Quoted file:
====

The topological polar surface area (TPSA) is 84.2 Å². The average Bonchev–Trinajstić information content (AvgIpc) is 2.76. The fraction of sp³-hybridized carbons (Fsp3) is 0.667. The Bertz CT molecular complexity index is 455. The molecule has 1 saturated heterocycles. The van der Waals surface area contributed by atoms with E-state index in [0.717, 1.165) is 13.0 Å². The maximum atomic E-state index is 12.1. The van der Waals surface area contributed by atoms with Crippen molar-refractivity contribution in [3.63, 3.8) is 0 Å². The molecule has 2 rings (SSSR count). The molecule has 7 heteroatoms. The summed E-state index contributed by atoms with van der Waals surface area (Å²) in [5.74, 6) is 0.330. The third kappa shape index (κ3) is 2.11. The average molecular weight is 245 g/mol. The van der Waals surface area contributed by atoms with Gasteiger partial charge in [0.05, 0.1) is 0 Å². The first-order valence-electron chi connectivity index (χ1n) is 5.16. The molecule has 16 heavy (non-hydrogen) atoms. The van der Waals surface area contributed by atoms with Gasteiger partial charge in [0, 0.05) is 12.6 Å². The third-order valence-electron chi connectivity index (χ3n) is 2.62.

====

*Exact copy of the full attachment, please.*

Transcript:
The topological polar surface area (TPSA) is 84.2 Å². The average Bonchev–Trinajstić information content (AvgIpc) is 2.76. The fraction of sp³-hybridized carbons (Fsp3) is 0.667. The Bertz CT molecular complexity index is 455. The molecule has 1 saturated heterocycles. The van der Waals surface area contributed by atoms with E-state index in [0.717, 1.165) is 13.0 Å². The maximum atomic E-state index is 12.1. The van der Waals surface area contributed by atoms with Crippen molar-refractivity contribution in [3.63, 3.8) is 0 Å². The molecule has 2 rings (SSSR count). The molecule has 7 heteroatoms. The summed E-state index contributed by atoms with van der Waals surface area (Å²) in [5.74, 6) is 0.330. The third kappa shape index (κ3) is 2.11. The average molecular weight is 245 g/mol. The van der Waals surface area contributed by atoms with Gasteiger partial charge in [0.05, 0.1) is 0 Å². The first-order valence-electron chi connectivity index (χ1n) is 5.16. The molecule has 16 heavy (non-hydrogen) atoms. The van der Waals surface area contributed by atoms with Gasteiger partial charge in [0, 0.05) is 12.6 Å². The third-order valence-electron chi connectivity index (χ3n) is 2.62.